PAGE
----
I love Orson Welles. He is one of the most amazing people of the 20th Century, a larger-than-life figure who’s had a dozen books written about him (I’ve read quite a few of them). His life could be accurately described as a “Shakespearean” tale of triumph and tragedy (which, considering the many times he performed the Bard’s work, is completely appropriate).
What great heights, and what sad lows. He directed the movie many proclaim as the greatest film of all time at the age of 23, and yet at the end of his life he was begging friends and family for money to finish his last film (I still hold a grudge against Spielberg, the hottest director at the time, for not helping out). Because he never got the necessary funding, he never finished his last movie, The Other Side of the Wind, and thus his last cinematic work was the documentary film F for Fake… a “documentary” in name only.
It’s brilliant, overlooked, and underrated… hence it’s inclusion in this Negelcted Cinema column.
What makes F for Fake so good is it’s more of a personal essay than a documentary, a meditation on life, art, and the creative process. The central “story” of the film is about the great art forger Elmyr de Hory, who made millions by making and selling fake masterpieces. He could mimic the style of the greats, and many many “experts” had authenticated his work as original. Orson takes great fun in puncturing these “experts” but the story gets even more strange when the film reveals that author Clifford Irving (de Hory’s biographer) had perpetrated his own forgery, creating the infamous Howard Hughes “authorized biography.”
Hughes, like Charles Foster Kane, was a man of mystery… who had to come out of hiding to refute Irving’s purported “biography”… and the fact that Orson’s last movie has such an interesting connection to his first provides an odd form of symmetry. Adding to that connection: His co-star in Citizen Kane, Joseph Cotten, appears in F for Fake in a small role.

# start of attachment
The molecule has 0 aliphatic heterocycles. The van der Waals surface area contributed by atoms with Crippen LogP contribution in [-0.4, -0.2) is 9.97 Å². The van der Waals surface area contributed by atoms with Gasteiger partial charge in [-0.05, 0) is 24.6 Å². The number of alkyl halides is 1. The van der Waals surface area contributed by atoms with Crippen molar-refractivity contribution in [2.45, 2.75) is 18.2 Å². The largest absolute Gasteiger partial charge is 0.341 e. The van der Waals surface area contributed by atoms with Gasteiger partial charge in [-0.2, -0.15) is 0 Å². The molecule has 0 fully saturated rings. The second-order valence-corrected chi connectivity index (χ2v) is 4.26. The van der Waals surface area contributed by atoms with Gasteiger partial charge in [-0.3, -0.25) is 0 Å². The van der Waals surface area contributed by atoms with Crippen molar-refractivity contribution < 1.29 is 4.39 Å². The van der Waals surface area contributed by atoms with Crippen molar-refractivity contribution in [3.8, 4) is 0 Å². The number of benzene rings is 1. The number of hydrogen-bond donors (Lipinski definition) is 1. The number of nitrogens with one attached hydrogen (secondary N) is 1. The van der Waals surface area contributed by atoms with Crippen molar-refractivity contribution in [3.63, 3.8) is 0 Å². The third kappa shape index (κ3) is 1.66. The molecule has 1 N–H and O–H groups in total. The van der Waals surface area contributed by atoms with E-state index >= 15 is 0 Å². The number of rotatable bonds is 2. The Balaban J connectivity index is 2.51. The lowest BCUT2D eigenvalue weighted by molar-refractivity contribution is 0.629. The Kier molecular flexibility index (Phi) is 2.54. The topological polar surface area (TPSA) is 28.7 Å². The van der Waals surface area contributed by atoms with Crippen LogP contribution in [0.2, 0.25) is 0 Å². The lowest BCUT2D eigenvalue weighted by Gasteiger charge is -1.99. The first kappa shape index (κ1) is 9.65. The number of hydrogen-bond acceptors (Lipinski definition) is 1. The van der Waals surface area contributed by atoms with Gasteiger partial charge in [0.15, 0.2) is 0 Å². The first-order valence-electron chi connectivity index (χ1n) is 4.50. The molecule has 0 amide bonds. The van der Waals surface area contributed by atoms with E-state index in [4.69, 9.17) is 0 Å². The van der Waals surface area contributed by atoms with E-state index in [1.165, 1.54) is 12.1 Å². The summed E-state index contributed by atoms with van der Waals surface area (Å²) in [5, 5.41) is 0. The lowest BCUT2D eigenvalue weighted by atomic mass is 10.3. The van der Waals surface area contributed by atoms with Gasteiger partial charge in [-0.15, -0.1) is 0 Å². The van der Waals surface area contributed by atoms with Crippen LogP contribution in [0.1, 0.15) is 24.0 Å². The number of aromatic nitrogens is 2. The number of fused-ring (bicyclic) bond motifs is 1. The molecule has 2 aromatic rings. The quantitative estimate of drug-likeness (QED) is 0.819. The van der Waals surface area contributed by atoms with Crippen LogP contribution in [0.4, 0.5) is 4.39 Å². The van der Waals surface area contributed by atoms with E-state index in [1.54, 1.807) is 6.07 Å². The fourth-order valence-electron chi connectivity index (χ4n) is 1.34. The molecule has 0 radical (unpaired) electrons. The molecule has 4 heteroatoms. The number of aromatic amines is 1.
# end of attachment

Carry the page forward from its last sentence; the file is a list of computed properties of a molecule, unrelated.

Detailing anymore about the F for Fake would be spoiling things, save for this: Pay close attention to what Orson says at the beginning of the film, and remember these words in the last seventeen minutes of the movie when he is discussing Picasso and “the girl” (Oja Kodar). You’ll thank me for it.
The movie is also notable for the “kamikaze” style of editing and use of different media (photos, music, 16mm film) to tell a story in a nonlinear way. It’s the type of editing that we later saw in music videos on MTV… Ten years later. Again, Orson was ahead of his time.
Instead of spending time heaping many more superlatives on the film, I’ll simply end here. If you have never seen F for Fake, see it. If you’ve seen it before… watch it again. It’s wonderful, and while it’s not how Orson intended on ending his directing career, it’s still a fine ending to a life in cinema.
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